Mere days after a devastating superstorm swept through the region, leaving a trail of destruction behind it, the residents of New York and New Jersey are facing another crisis.
As tens of thousands of people struggled without power, and with temperatures dipping towards freezing, state governor Andrew Cuomo, and Mayor of New York, Michael Bloomberg, warned of a "massive, massive housing" problem, as residents waited to be relocated following the storm.
The most seriously affected are those in public housing, and therefore those who have nowhere else to go.
Many people are living in increasingly difficult circumstances - in damp, cold, dark and uninhabitable apartments.
Cuomo warned that up to 40,000 people needed relocating because of damage from the storm and the lack of electricity and heat.
“People are in homes that are uninhabitable,” Cuomo said.
It's going to become increasingly clear that they're uninhabitable when the temperature drops and the heat doesn't come on.”
Genice Josey, a Far Rockaway resident said: “You shiver yourself to sleep. Nights are the worst because you feel like you're outside when you're inside.”
The crisis has been further exacerbated by the lack of fuel, with people struggling to run back-up generators.
Washington has already sanctioned the release of 12m gallons of unleaded fuel and 10m gallons of diesel, which was being transported into New Jersey and New York over the weekend.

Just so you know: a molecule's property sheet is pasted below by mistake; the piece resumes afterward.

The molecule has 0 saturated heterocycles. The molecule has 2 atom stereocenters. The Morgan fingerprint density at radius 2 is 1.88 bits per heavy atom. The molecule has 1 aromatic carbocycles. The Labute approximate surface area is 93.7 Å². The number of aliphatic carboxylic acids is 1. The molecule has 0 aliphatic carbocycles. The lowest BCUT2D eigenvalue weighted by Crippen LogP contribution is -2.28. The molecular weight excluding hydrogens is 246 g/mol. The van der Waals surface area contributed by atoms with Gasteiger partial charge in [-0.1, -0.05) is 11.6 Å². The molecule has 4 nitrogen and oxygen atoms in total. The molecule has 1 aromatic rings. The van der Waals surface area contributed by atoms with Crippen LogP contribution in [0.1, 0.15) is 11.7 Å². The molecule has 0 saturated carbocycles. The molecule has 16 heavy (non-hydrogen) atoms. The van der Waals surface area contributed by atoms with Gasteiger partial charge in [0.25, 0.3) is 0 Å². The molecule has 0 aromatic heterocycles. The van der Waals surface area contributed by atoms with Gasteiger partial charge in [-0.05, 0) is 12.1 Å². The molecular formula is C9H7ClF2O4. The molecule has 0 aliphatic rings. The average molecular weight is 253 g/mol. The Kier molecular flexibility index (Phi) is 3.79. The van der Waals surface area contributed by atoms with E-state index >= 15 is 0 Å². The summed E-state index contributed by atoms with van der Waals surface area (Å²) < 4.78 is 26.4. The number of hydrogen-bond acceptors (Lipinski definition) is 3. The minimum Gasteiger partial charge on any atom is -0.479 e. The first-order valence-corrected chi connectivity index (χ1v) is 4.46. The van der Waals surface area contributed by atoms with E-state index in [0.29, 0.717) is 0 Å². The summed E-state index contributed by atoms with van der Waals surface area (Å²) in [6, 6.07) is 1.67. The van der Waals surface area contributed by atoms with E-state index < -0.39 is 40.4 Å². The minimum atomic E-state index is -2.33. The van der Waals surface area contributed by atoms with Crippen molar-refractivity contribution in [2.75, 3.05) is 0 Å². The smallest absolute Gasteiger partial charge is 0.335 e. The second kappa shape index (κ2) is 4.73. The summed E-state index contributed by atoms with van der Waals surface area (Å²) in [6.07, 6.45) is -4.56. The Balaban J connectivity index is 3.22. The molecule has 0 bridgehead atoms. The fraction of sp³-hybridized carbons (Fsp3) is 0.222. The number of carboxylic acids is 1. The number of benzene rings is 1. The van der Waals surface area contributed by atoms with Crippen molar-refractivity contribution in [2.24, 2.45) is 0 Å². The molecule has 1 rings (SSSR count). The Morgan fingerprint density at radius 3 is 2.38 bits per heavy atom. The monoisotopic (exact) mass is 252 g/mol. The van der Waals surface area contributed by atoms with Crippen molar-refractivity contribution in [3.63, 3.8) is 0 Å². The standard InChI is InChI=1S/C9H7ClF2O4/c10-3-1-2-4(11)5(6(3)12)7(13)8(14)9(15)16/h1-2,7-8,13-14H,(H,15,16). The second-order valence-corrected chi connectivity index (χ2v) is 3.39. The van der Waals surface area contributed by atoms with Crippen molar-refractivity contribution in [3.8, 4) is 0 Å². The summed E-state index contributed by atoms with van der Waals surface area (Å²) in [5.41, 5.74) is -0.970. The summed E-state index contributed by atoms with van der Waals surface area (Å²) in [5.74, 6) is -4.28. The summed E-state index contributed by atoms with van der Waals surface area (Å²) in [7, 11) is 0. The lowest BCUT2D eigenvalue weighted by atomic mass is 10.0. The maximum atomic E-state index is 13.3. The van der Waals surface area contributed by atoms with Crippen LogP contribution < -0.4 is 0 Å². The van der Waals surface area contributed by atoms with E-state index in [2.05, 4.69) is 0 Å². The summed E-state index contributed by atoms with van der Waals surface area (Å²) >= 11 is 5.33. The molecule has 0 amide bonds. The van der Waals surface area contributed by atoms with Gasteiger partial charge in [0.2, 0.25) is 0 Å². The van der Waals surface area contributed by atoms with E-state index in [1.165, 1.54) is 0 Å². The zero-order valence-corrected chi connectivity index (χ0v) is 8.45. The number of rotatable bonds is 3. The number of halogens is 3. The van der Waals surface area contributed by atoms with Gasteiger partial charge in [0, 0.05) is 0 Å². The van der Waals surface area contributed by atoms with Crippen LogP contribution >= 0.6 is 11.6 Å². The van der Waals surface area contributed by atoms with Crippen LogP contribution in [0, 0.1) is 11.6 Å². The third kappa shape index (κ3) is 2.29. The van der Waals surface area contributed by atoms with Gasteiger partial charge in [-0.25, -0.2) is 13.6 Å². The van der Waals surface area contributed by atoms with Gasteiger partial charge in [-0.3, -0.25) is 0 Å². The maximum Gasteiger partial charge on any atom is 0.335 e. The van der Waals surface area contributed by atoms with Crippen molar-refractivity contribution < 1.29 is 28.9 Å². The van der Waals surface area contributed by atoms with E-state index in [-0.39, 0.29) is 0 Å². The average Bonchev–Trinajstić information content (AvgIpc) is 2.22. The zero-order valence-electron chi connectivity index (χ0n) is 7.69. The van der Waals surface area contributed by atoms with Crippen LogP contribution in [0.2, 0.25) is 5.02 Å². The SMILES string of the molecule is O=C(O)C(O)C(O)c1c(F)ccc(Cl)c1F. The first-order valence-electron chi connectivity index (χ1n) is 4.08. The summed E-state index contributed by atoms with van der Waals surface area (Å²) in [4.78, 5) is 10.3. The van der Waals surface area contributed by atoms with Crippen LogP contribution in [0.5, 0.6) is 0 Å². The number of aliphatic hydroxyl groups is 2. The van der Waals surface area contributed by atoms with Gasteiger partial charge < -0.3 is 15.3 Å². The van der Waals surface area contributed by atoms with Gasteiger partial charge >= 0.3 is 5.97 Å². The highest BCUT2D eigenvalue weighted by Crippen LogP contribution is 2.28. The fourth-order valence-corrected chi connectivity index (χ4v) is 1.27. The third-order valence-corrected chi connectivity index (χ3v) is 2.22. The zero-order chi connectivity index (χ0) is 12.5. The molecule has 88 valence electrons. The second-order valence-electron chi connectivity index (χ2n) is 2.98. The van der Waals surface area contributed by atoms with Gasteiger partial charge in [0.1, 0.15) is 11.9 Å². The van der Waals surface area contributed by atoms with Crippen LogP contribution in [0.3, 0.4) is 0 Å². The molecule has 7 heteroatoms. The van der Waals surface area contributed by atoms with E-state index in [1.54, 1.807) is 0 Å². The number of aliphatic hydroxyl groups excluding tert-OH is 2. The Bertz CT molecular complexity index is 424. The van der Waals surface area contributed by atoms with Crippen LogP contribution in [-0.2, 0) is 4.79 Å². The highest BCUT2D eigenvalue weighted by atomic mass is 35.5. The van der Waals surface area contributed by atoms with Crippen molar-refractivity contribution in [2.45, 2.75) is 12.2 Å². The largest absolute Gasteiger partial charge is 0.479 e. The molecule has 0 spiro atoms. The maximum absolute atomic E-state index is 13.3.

As a new storm approached, which is expected to hit New Jersey and New York by Wednesday, fear and anger continued to rise over the government response, with some claiming the official response has been too slow.
The new storm is expected to bring the threat of 55 mph gusts and more possible beach erosion, flooding and rain.
With temperatures sinking into the 30s Fahrenheit (1 to 4 degrees Celsius) overnight, New York City officials handed out blankets and urged victims to go to overnight shelters or daytime warming centers.
But government leaders began to wonder where to find housing in the densely developed area around the largest US city for the tens of thousands whose homes could be uninhabitable for weeks or months.
Bloomberg said 30,000 to 40,000 New Yorkers may need to be relocated — a monumental task in a city where housing is scarce and expensive — though he said that number will probably drop to 20,000 within a couple of weeks as power is restored in more places.
“We're not going to let anybody go sleeping in the streets. ... But it's a challenge, and we're working on it,” Bloomberg said.
One option is setting up Federal Emergency Management Agency trailer camps of the kind that existed after Hurricane Katrina hit New Orleans in 2005, said George W. Contreras, associate director of the emergency and disaster management program at Metropolitan College of New York.
Contreras speculated that large encampments might be set up at a stadium, in a park or in some other open space in the city — something he couldn't recall being done in New York ever before.
“The amount of actual units the city might have in buildings is probably very limited, so I think people will be in FEMA shelters for a while,” he said.
In a powerless and heavily flooded Staten Island neighborhood, Sara Zavala sleeps under two blankets and layers of clothing. She has a propane heater but turns it on for only a couple of hours in the morning.
“When I woke up, I was like, 'It's freezing.' And I thought, 'This can't go on too much longer,”' she said Sunday.
Nearly 1 million homes and businesses are still without power in New Jersey, and about 650,000 in New York City, its northern suburbs and Long Island.
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